Pametta: Brenn, sickness is natural. That doesn't mean we can't, or shouldn't, do what we can to cure it.

Pollovic: Is that what you think? That I'm sick? Not that I've finally come to my senses?

Pametta: I don't know. But I do know that as long as you're afraid to let a channel touch you, you can't make a free decision about whether you ought to donate in the first place.

Pollovic: And you think I'll be saner -- more like my true self -- if I let them change that in me?

Pametta: Were you ever that afraid of Simes, before last week?

Pollovic begins pacing nervously back and forth.

Pollovic: No. But was that sanity, or ignorance?

Pametta: I don't know, Brenn. Not for sure. It could even have been both. A sane view of the world that you didn't fully understand? In either case, you can't go back. All anyone can do is go forward.

Pollovic looks at Pametta with love in his eyes.

Pollovic: You're too good for me, Pametta. You shouldn't have gotten yourself stuck with a failure like me.

Pametta: I don't know a lot about the world -- my parents saw to that. But I do know you're no kind of failure, Brenn Pollovic.

Pollovic: My whole life's goal has evaporated out from under me; I'm making you think about things you should never have to consider. I'm a failure as a man, and I've failed you as a husband.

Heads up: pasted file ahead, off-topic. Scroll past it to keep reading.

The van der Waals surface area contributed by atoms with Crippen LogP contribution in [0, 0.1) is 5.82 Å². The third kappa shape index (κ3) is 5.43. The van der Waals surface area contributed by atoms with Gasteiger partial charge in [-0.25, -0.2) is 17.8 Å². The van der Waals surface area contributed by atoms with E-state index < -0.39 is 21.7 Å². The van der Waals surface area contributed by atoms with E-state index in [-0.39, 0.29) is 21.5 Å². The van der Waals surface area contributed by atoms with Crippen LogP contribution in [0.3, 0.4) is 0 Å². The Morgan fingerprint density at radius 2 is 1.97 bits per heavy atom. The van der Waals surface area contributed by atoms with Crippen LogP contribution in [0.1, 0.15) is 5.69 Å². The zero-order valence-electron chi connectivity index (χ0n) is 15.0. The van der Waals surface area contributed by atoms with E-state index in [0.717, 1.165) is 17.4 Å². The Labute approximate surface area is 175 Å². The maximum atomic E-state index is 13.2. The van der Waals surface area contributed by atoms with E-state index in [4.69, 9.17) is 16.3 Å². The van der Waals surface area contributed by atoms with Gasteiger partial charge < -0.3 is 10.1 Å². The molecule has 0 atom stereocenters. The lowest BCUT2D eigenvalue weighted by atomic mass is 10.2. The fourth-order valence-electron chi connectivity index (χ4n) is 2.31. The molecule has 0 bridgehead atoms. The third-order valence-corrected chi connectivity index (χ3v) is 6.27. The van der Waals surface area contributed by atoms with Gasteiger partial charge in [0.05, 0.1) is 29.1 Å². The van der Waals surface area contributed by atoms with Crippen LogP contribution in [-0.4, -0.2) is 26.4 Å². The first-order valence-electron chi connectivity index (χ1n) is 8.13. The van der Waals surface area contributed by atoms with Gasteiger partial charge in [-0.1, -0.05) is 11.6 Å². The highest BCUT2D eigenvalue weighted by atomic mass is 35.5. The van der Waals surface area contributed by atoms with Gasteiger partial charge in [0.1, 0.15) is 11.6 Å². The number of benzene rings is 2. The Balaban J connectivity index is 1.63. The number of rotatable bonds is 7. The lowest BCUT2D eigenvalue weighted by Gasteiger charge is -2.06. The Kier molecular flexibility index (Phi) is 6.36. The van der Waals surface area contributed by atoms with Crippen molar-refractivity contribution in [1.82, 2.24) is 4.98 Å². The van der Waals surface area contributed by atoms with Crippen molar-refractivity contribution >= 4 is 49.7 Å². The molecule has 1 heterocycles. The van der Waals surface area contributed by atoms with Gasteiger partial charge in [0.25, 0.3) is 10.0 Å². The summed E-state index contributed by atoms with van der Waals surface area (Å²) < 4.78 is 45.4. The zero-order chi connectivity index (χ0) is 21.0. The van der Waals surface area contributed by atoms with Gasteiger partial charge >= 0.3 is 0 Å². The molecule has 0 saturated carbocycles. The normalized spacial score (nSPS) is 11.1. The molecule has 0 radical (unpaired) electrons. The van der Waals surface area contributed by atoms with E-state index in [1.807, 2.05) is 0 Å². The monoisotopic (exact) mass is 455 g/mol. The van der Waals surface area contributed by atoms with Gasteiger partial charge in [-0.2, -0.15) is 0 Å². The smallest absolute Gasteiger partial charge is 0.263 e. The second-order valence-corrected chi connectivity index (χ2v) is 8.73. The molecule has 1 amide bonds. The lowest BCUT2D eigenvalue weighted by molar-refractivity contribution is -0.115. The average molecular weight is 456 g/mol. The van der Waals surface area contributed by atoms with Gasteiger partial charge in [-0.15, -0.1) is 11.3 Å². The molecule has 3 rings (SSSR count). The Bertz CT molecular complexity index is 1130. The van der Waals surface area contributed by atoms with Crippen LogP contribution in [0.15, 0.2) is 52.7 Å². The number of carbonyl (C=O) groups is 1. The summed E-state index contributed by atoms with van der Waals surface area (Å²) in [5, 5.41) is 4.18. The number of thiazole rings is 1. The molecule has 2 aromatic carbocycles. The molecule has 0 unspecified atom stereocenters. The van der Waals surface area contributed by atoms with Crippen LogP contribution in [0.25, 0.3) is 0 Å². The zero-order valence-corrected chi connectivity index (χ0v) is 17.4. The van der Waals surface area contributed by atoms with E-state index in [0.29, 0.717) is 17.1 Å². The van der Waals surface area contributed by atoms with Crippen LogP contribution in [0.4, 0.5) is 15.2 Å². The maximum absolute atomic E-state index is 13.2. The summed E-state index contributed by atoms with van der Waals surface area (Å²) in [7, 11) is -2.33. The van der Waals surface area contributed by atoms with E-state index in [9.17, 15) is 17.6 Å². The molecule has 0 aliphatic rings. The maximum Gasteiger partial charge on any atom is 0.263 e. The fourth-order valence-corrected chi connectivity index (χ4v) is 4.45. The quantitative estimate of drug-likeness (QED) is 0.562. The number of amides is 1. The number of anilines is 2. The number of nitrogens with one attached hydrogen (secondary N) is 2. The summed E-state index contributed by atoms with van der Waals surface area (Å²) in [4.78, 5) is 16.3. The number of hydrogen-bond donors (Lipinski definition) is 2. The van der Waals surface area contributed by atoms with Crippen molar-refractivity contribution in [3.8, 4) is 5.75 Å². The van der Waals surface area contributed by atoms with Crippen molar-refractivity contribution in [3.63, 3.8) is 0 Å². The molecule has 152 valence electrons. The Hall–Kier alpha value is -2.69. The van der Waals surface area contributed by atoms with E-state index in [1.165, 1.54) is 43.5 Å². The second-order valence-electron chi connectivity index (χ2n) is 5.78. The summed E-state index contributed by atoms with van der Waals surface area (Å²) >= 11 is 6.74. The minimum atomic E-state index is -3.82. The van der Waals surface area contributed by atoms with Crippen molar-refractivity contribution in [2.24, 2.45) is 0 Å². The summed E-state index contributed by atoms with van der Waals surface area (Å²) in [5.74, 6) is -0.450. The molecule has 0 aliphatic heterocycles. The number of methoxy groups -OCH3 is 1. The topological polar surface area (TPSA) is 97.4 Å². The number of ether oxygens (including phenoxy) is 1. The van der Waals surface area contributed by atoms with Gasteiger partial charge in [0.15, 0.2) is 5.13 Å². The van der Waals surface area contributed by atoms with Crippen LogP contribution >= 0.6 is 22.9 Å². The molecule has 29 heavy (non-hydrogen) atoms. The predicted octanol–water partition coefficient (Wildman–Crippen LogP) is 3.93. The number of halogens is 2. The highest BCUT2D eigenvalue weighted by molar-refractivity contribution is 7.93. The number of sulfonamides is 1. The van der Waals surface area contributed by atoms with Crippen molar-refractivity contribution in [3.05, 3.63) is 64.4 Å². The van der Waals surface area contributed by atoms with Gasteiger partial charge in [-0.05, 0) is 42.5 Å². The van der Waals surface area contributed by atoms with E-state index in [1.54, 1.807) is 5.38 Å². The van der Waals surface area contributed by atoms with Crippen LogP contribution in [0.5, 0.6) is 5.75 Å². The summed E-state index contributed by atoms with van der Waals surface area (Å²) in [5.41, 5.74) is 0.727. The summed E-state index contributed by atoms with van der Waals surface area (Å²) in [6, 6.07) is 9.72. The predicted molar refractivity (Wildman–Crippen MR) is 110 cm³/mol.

Pametta gives a smug smile.

Pametta: Now, that last, at least, is nonsense.

Pametta looks up, spots a bit of mistletoe in the tree above them, and takes the opportunity to indulge in a gratuitous smooch.

Pollovic: And as for that, the fact that you don't know how much you've been missing while we wait for my ribs to heal simply means you're not qualified to judge.

Pollovic does not, however, deny himself the kiss. He makes, in fact, quite a thorough job of it.

Pametta: Mmmm. I can judge what I like. And I like that.

Pollovic kisses her again.

Pollovic: I'm told my ribs are now healed well enough for normal activity.

Pametta: You see? Channels are very useful. Now, come eat lunch. We've got a train to catch. A train with a private compartment and an extra-wide bunk.

Pollovic looks at the sign once more, then shrugs and puts the screwdriver back in the toolbox. It's been up there this long; it can wait until after the honeymoon for a decision. He latches the toolbox and picks it up.

Pollovic: Who am I to deny my bride the last decent meal she'll find in days?

Pametta chuckles and threads a companionable arm through her husband's.